Old Priorhouse Post from 2014
Last night, after I posted my sneaker photo for the WP challenge on perspective, it reminded me of a powerful little “perspective story” I heard a while ago and I thought I would share it here. I also want to show you how three artists*(Matisse, O’Keeffe, and Rothko) see the color RED in different ways!
First, the Swindoll Story:
During the early 1990’s, I used to listen to Chuck Swindoll’s daily radio program (mainly while driving to and from work).
One of his analogies for “perspective” came from a “lesson” he learned while giving a weekend talk in a certain city. Here is the short version.
The first night that Chuck was teaching, a couple came down to the front and during his talk, the husband fell asleep. It was a little annoying to him, to talk and look down and see the guy asleep, but he blocked it out and continued. However, the next night, the couple came in AGAIN. And again – the same thing happened – the guy fell asleep! Chuck shared the thoughts that went through his head. For example, he wondered if the wife of this man had “pressured” him to come (dragged him there) and well, Chuck admits that he was irritated. And as a public speaker, I can relate to this because all speakers like to engage their audience – and come on now, who wouldn’t be annoyed with someone sleeping – right in the front row?!
However, after the message, the couple came to the side area where Chuck was greeting people and they waited in line to speak with him. It turns out, the guy was actually a huge fan, but he had a type of illness that caused him to doze off and sleep! And to think that Chuck was annoyed because he had “assumed” that this guy was bored or even dragged to the meeting, but that was not the case.
Chuck went on to share about just how WRONG our perceptions might be at times. It is just a humanity thing! Sometimes we are right on when we “see” something – I mean, really right on – and it is a good thing to have discerned this or that. However, other times, we are NOT so spot on – and even folks that are really good at “reading” people, well they can be completely wrong at times.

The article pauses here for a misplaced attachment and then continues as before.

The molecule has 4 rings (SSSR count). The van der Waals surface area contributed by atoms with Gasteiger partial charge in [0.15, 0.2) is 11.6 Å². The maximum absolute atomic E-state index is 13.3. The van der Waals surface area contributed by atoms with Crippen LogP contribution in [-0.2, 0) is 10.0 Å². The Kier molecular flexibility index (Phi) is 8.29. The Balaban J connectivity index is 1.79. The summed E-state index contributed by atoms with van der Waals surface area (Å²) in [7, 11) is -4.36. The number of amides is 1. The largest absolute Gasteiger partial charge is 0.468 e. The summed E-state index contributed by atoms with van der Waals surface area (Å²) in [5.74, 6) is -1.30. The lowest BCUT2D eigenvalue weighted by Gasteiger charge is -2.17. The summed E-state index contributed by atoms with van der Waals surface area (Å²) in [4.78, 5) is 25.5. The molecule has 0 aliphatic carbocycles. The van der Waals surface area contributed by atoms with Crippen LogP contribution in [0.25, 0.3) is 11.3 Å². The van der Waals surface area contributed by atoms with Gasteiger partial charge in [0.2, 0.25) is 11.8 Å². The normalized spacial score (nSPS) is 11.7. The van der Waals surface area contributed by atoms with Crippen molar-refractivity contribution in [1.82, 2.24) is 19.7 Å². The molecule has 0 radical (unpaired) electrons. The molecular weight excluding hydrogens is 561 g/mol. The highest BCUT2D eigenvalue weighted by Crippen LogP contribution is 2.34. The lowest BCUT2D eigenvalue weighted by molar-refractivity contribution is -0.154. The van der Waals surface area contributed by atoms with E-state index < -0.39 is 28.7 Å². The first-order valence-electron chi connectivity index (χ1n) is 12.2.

~Also, did you ever notice that sometimes our perceptions are not only wrong, but they can also have a negative slant? This is even worse for those folks that have a continuous “critical spirit” (usually from unresolved anger or just sloppy self-awareness). And well, I think a critical spirit is a very destructive quality.
Anyhow, the next time you perceive something – be very careful before you assume or make judgements. You may need more information to have a clearer picture. Make sure you have enough of the details – because you just may be wrong with your initial impressions. Get details, get facts, and it also would be advantageous to see if you are maybe seeing with a negative filter….
Now – the ART!
I find it very interesting that Rothko, Matisse, and O’Keeffe each used the color “red” in different ways. And because of “artistic license” the artist can use the colors ANY way they want.
In these 3 paintings, with Red in the titles, well it seems as if all of them work more in the realm of orange, which sits between red and yellow on the color wheel.
Take a look at the art and then read the quotes from each artist.
Georgia O’Keeffe said:
“You [hang] all your own associations with flowers on my flower … AS IF I think and see what you think and see of the flower – and I don’t.” (This was said to reject the notion that her flower paintings were female body part metaphors.) She also said:
“A flower is relatively small. Everyone has many associations with a flower – the idea of flowers … So I said to myself – I’ll paint what I see – what the flower is to me, but I’ll paint it big and they will be surprised into taking time to look at it – I will make even busy New Yorkers take time to see what I see of flowers.”
Henri Matisse said:
“Where I got the color red—to be sure, I just don’t know,” “I find that all these things . . . only become what they are to me when I see them together with the color red.” (He said this about his “The Red Studio” painting.)
Mark Rothko said:
The People who weep before my pictures are having the same religious experience I had when I painted them. And if you, as you say, are only moved by their color relationships, then you miss the point!” (He said this at some time – I just do not know when.)
In closing, because many of us appreciate Van Gogh’s work – I thought I would include this lovely orange-ish painting as well:
For more on the color orange, see the Joy of Color blog.
Also, here is a nice example of color grounding with burnt umber/sienna.
*This is actually part 3 for referencing the artists Matisse, O’Keeffe, and Rothko – because last month I highlighted this trio twice.
Have a nice Saturday!
Author Update: Check out this post by Earthquakeboy – a cool monkey post with some orange-ish wood (the warm colors are following me this week!!!)